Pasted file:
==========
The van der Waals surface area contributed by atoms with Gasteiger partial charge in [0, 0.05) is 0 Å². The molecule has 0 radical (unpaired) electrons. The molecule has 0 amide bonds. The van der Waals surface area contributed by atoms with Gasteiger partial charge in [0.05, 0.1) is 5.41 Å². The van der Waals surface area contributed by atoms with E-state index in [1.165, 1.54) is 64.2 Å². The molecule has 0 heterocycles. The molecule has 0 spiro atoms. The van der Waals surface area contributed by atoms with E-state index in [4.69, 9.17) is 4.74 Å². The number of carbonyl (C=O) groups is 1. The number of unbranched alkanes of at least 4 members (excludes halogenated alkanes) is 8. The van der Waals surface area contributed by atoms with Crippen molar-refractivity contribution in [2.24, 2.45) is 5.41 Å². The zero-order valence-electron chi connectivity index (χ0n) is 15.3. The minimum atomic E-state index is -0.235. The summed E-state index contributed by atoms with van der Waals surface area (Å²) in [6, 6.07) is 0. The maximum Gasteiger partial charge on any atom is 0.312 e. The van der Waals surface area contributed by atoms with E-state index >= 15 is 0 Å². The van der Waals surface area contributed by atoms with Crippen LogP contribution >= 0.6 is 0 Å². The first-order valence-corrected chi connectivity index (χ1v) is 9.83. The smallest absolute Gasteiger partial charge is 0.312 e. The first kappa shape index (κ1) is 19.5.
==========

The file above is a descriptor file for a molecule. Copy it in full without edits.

The van der Waals surface area contributed by atoms with Gasteiger partial charge in [0, 0.05) is 0 Å². The molecule has 0 radical (unpaired) electrons. The molecule has 0 amide bonds. The van der Waals surface area contributed by atoms with Gasteiger partial charge in [0.05, 0.1) is 5.41 Å². The van der Waals surface area contributed by atoms with E-state index in [1.165, 1.54) is 64.2 Å². The molecule has 0 heterocycles. The molecule has 0 spiro atoms. The van der Waals surface area contributed by atoms with E-state index in [4.69, 9.17) is 4.74 Å². The number of carbonyl (C=O) groups is 1. The number of unbranched alkanes of at least 4 members (excludes halogenated alkanes) is 8. The van der Waals surface area contributed by atoms with Crippen molar-refractivity contribution in [2.24, 2.45) is 5.41 Å². The zero-order valence-electron chi connectivity index (χ0n) is 15.3. The minimum atomic E-state index is -0.235. The summed E-state index contributed by atoms with van der Waals surface area (Å²) in [6, 6.07) is 0. The maximum Gasteiger partial charge on any atom is 0.312 e. The van der Waals surface area contributed by atoms with E-state index >= 15 is 0 Å². The van der Waals surface area contributed by atoms with Crippen LogP contribution >= 0.6 is 0 Å². The first-order valence-corrected chi connectivity index (χ1v) is 9.83. The smallest absolute Gasteiger partial charge is 0.312 e. The first kappa shape index (κ1) is 19.5.